From "New York Times" bestselling author Dodd comes the first book in her new Lost Princesses series. Forced to flee the chaos in her land, Princess Clarice discovers love in the arms of a dark, tormented British earl--and danger in his glamorous world.
Propelled by the winning assurance, sensuality and humor that have pushed Dodd's paperback romances (Once Upon a Pillow, etc.) onto bestseller lists, this hardcover debut launches a trilogy centered on the Lost Princesses, three young women who fled their revolution-swept small country in the late 1700s and who must dodge the assassins set on their trail. Middle sister Clarice hides in plain sight, traveling from town to town, proclaiming herself a princess fallen on hard times and selling face creams made from royal recipes to village women. Honey-haired and stunning, Clarice has little trouble making sales but more difficulty fending off men. When Robert MacKenzie, Earl of Hepburn, invites her to stay at his manor, Clarice senses a seductive danger in accepting his offer, but she does so anyway. Clarice soon realizes her instincts were correct. Even as Robert ensnares her with kisses, he lures her into playing a part in an elaborate scheme of vengeance. Torn between her passion for Robert and her duty to remain a princess, Clarice must decide if her loyalty belongs to her heart or to her country. Engaging and witty, Dodd's voice shines through on every page, infusing Clarice and Robert with a genuine warmth and appeal in both the ballroom and the bedroom. Agent, Mel Berger. (July) Copyright 2004 Reed Business Information. -- PUBLISHERS WEEKLY.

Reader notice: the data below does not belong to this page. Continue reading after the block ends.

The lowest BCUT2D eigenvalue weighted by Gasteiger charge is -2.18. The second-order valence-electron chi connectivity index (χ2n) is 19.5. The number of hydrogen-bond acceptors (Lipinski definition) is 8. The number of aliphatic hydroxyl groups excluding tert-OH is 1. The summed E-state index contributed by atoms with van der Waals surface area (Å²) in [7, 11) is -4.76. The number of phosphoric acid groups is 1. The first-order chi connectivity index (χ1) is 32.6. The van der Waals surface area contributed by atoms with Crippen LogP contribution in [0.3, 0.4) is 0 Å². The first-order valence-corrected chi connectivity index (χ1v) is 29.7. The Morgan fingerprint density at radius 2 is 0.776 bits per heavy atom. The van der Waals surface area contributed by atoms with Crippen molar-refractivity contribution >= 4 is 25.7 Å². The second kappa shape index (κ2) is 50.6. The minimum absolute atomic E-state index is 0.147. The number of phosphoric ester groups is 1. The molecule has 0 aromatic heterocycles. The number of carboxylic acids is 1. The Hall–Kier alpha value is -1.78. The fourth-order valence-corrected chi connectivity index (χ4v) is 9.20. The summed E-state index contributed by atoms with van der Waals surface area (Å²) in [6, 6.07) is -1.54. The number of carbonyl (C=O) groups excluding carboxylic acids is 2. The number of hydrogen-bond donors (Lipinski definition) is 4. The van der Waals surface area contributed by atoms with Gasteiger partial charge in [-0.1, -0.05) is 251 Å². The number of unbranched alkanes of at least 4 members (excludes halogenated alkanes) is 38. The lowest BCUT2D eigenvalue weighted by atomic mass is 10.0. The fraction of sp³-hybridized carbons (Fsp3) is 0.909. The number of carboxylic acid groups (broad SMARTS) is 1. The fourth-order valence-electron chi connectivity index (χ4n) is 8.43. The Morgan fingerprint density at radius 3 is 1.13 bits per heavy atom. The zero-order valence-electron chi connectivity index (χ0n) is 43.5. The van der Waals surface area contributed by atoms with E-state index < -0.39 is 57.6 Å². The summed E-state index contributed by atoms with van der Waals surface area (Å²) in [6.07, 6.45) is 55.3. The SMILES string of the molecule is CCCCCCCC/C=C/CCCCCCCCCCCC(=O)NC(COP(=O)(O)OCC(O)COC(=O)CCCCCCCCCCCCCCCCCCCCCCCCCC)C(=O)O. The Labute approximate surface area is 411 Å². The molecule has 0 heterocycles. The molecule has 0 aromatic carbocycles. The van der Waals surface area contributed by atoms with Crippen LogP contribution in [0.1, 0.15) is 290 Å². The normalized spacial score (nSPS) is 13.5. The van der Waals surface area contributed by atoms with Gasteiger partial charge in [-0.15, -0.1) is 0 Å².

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April 26, 2005
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Excerpt from Some Enchanted Evening by Christina Dodd
Never call attention to yourself. A princess's reason for existence is to fulfill her duty as a representative of the royal family. Nothing more.
--THE DOWAGER QUEEN OF BEAUMONTAGNE
The valley was his, the village was his, yet the woman rode into the town square of Freya Crags as if she owned it.
Robert MacKenzie, earl of Hepburn, frowned at the stranger who cantered over the stone bridge and into the bustling crowd. It was market day, and booths of brown canvas were set up along the perimeter of the town square. The place rang with the sound of a hundred voices calling out their wares, but the stranger dominated the crowd, towering above them on a fractious two-year-old colt. The chestnut stepped high, as if proud to carry her, and the quality of the horse alone would have turned heads.
The lady in the saddle attracted even more attention -- first fleeting looks, then open stares.
Robert glanced around at the small circle of old men gathered in the sunshine in front of the alehouse. Their wrinkled mouths sagged open as they gawked, the table and checkerboard before them forgotten. Around them the sounds of shoppers and merchants haggling turned into a buzz of speculation as every eye turned to view the stranger.
Her riding costume swathed her from neck to toe with black wool, preserving the illusion of propriety yet outlining every curve of her trim figure. Her black hat was tall, with a broad brim, and black veiling floated behind. The red trim on her sleeves matched the red scarf at her neck, and those small bits of vivid color shocked and pleasured the eye. Her bosom was generous, her waist narrow, her black boots shiny, and her face...
Good God, her face.
Robert couldn't look away. If she'd been born in the Renaissance, painters would have flocked to her door, begging that she pose for them. They would have painted her as an angel, for her wavy, golden hair glowed with a light of its own, giving her a nimbus like a halo. Copper glints in the curls seemed to possess a power to warm the hands, and Robert's fingers itched to sink into the waves and discover the heat and the texture. Her softly rounded cheeks and large amber eyes under darkened brows made a man think of heaven, yet the stubborn set of her chin saved her face from a cloying sweetness. Her nose was slight, her chin too broad to be truly attractive, but her lips were wide, lush, and red. Too red. She rouged them, he was sure of it. She looked like an Englishwoman of good quality -- except, of course, no woman of good quality ever rouged her lips, and certainly never traveled alone.